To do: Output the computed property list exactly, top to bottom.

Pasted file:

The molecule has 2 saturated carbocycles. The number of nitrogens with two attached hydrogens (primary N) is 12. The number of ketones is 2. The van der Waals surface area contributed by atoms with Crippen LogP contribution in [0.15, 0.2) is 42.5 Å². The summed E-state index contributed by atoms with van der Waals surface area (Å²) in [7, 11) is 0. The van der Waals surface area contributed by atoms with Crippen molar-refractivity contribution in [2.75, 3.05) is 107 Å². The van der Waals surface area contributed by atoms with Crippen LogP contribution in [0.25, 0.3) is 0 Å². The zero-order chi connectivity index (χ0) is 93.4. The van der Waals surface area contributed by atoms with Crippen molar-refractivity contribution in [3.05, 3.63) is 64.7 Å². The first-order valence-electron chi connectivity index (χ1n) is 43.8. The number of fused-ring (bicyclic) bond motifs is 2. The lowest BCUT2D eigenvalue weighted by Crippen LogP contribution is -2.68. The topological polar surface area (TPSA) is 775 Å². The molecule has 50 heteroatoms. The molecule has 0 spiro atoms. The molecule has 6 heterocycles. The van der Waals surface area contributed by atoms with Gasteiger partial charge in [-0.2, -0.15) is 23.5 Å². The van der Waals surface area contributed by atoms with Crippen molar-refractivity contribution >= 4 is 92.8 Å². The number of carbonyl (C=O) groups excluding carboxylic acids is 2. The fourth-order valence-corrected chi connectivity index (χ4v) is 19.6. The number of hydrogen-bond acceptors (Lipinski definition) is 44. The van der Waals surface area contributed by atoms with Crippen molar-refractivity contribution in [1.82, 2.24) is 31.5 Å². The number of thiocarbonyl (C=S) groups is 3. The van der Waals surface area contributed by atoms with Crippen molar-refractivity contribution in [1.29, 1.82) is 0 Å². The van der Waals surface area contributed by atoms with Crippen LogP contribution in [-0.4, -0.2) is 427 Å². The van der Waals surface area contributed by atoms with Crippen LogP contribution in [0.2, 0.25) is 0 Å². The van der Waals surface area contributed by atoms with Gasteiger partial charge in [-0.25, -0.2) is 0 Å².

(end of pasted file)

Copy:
The molecule has 2 saturated carbocycles. The number of nitrogens with two attached hydrogens (primary N) is 12. The number of ketones is 2. The van der Waals surface area contributed by atoms with Crippen LogP contribution in [0.15, 0.2) is 42.5 Å². The summed E-state index contributed by atoms with van der Waals surface area (Å²) in [7, 11) is 0. The van der Waals surface area contributed by atoms with Crippen molar-refractivity contribution in [2.75, 3.05) is 107 Å². The van der Waals surface area contributed by atoms with Crippen LogP contribution in [0.25, 0.3) is 0 Å². The zero-order chi connectivity index (χ0) is 93.4. The van der Waals surface area contributed by atoms with Crippen molar-refractivity contribution in [3.05, 3.63) is 64.7 Å². The first-order valence-electron chi connectivity index (χ1n) is 43.8. The number of fused-ring (bicyclic) bond motifs is 2. The lowest BCUT2D eigenvalue weighted by Crippen LogP contribution is -2.68. The topological polar surface area (TPSA) is 775 Å². The molecule has 50 heteroatoms. The molecule has 0 spiro atoms. The molecule has 6 heterocycles. The van der Waals surface area contributed by atoms with Gasteiger partial charge in [-0.2, -0.15) is 23.5 Å². The van der Waals surface area contributed by atoms with Crippen molar-refractivity contribution >= 4 is 92.8 Å². The number of carbonyl (C=O) groups excluding carboxylic acids is 2. The fourth-order valence-corrected chi connectivity index (χ4v) is 19.6. The number of hydrogen-bond acceptors (Lipinski definition) is 44. The van der Waals surface area contributed by atoms with Crippen molar-refractivity contribution in [1.82, 2.24) is 31.5 Å². The number of thiocarbonyl (C=S) groups is 3. The van der Waals surface area contributed by atoms with Crippen molar-refractivity contribution in [1.29, 1.82) is 0 Å². The van der Waals surface area contributed by atoms with Crippen LogP contribution in [-0.4, -0.2) is 427 Å². The van der Waals surface area contributed by atoms with Crippen LogP contribution in [0.2, 0.25) is 0 Å². The van der Waals surface area contributed by atoms with Gasteiger partial charge in [-0.25, -0.2) is 0 Å².